Asked by a reporter to predict whether "comprehensive immigration reform" legislation will get a vote soon in Congress, Judiciary Committee Chairman Bob Goodlatte, R-Va., said, “My job isn’t to predict when it’s going to happen. My job is to build the consensus that we need to have immigration reform,” according to ABC News.
Goodlatte was attending an event in Washington, D.C. today when the reporter posed the question. He said that Congress must address immigration “starting with enforcement [and] going to legal immigration reform.” Goodlatte continued, “Our immigration laws are not being enforced in many ways…We’re blurring the distinction between legal immigration and illegal immigration, and the longer we wait, the worse that’s going to be. And there are new laws that are needed…“The grand bargain here is, we need to have an agreement that if we find the appropriate status for people who have been here a long time and pay back taxes and pay a fine and do some other things … allow them to stay here, but for the future, there would be zero tolerance of illegal immigration.”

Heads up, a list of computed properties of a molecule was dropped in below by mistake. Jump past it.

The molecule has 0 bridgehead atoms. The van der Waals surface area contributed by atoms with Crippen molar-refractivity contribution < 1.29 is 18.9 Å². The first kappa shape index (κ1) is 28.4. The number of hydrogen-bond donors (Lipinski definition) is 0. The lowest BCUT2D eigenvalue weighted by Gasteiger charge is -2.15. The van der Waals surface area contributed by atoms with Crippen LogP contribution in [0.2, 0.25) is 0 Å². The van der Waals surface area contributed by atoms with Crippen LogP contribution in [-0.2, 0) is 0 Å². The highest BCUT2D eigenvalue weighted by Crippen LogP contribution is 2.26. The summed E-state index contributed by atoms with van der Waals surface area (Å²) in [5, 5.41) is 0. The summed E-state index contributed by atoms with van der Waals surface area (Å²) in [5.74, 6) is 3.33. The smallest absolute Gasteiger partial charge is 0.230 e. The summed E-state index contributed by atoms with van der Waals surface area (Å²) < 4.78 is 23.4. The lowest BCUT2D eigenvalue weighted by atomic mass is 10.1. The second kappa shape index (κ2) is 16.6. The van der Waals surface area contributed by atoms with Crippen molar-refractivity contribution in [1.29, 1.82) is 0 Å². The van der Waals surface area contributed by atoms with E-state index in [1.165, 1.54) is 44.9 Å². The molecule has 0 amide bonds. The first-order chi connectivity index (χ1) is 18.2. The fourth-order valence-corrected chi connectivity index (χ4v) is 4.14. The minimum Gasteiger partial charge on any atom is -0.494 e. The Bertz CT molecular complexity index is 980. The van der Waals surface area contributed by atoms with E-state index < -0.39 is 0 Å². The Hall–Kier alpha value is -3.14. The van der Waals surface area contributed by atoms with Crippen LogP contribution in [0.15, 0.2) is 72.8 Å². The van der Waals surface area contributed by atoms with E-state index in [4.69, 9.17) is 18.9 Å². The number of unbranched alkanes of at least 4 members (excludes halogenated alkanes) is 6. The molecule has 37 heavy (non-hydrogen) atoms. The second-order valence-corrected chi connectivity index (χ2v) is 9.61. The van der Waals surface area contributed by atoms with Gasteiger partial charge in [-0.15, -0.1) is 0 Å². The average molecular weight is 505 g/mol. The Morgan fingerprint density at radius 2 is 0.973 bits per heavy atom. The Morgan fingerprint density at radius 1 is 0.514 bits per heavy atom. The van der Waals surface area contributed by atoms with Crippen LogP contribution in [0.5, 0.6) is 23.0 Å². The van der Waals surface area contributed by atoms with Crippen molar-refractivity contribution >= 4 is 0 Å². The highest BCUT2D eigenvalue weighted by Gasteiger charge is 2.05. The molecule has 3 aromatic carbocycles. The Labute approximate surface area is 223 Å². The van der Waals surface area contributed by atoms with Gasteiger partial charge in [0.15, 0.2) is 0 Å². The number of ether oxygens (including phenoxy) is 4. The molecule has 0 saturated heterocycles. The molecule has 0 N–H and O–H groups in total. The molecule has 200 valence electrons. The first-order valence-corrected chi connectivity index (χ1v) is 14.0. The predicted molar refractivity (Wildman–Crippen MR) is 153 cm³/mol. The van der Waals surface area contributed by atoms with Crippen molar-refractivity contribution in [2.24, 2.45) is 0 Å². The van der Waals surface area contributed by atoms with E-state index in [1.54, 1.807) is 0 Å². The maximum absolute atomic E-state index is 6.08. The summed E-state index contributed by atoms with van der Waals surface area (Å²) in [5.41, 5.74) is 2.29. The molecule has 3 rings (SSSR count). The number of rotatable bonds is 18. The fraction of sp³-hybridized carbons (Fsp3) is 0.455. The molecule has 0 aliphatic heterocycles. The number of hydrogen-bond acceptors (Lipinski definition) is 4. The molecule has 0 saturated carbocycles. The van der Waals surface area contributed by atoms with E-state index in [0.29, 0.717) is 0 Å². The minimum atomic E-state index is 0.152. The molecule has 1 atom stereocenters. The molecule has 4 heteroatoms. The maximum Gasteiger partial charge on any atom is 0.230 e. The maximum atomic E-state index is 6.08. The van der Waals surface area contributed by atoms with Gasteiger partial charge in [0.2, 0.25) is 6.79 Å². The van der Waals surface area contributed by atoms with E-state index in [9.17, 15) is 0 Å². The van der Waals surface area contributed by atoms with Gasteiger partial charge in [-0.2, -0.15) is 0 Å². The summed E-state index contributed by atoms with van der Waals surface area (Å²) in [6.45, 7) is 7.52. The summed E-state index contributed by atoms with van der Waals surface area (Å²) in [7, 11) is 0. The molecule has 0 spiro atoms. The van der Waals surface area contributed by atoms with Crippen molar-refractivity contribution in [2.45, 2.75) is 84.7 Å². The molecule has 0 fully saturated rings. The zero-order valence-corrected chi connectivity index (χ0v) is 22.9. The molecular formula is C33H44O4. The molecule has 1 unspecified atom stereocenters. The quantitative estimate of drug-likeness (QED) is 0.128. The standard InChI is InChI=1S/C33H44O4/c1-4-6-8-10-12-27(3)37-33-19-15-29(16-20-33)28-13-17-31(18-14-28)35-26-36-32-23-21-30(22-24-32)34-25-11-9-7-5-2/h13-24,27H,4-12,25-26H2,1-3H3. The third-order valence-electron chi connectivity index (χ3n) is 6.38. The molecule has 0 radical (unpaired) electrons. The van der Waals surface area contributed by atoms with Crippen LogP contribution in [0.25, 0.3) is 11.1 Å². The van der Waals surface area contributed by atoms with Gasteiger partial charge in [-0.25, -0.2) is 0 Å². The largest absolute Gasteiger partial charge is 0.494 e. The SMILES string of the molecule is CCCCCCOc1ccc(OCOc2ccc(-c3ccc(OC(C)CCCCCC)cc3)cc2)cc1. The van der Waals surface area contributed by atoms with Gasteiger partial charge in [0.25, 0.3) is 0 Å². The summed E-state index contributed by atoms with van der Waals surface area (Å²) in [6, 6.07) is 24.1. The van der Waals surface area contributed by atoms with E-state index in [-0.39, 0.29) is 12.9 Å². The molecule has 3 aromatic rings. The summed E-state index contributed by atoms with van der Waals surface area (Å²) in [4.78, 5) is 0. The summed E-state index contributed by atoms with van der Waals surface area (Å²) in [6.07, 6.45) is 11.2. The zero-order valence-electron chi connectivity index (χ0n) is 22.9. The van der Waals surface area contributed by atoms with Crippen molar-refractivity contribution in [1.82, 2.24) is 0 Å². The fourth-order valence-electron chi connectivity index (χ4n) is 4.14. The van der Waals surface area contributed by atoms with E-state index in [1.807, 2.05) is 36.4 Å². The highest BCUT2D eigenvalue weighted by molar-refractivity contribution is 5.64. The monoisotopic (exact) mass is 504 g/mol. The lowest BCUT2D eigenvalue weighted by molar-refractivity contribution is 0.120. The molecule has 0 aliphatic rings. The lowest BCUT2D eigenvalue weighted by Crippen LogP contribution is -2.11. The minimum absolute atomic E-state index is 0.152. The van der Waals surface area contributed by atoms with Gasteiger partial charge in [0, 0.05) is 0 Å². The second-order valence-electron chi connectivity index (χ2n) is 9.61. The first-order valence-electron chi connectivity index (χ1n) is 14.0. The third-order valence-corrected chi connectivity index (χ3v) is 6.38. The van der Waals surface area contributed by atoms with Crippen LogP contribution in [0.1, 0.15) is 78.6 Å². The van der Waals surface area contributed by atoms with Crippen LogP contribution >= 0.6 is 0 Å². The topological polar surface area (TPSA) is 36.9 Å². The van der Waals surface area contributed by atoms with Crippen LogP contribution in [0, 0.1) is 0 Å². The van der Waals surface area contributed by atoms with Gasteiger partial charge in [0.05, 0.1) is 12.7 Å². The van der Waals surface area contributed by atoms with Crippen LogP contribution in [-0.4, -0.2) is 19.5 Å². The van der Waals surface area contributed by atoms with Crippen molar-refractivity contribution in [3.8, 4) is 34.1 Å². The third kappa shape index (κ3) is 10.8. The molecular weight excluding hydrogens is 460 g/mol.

He said Congress should also try to attract skilled foreign workers, including those educated at U.S. colleges and universities. “We want them to stay here and create jobs here,” Goodlatte said.
Some House Republicans are still reacting to Speaker John Boehner's (R-Ohio) comments mocking their concerns about a comprehensive amnesty. “We have to man the watchtowers 24/7,” said Rep. Steve King, R-Iowa. Rep. Mo Brooks, R-Ala., said “It is difficult to plan a specific course of action when the leadership keeps tossing out vague ways to give amnesty to illegal aliens. When we see a specific plan from the House leadership, then those of us who favor American citizens first will have a better idea of where the leadership is specifically going and how we will specifically respond.”
Read more in ABC News.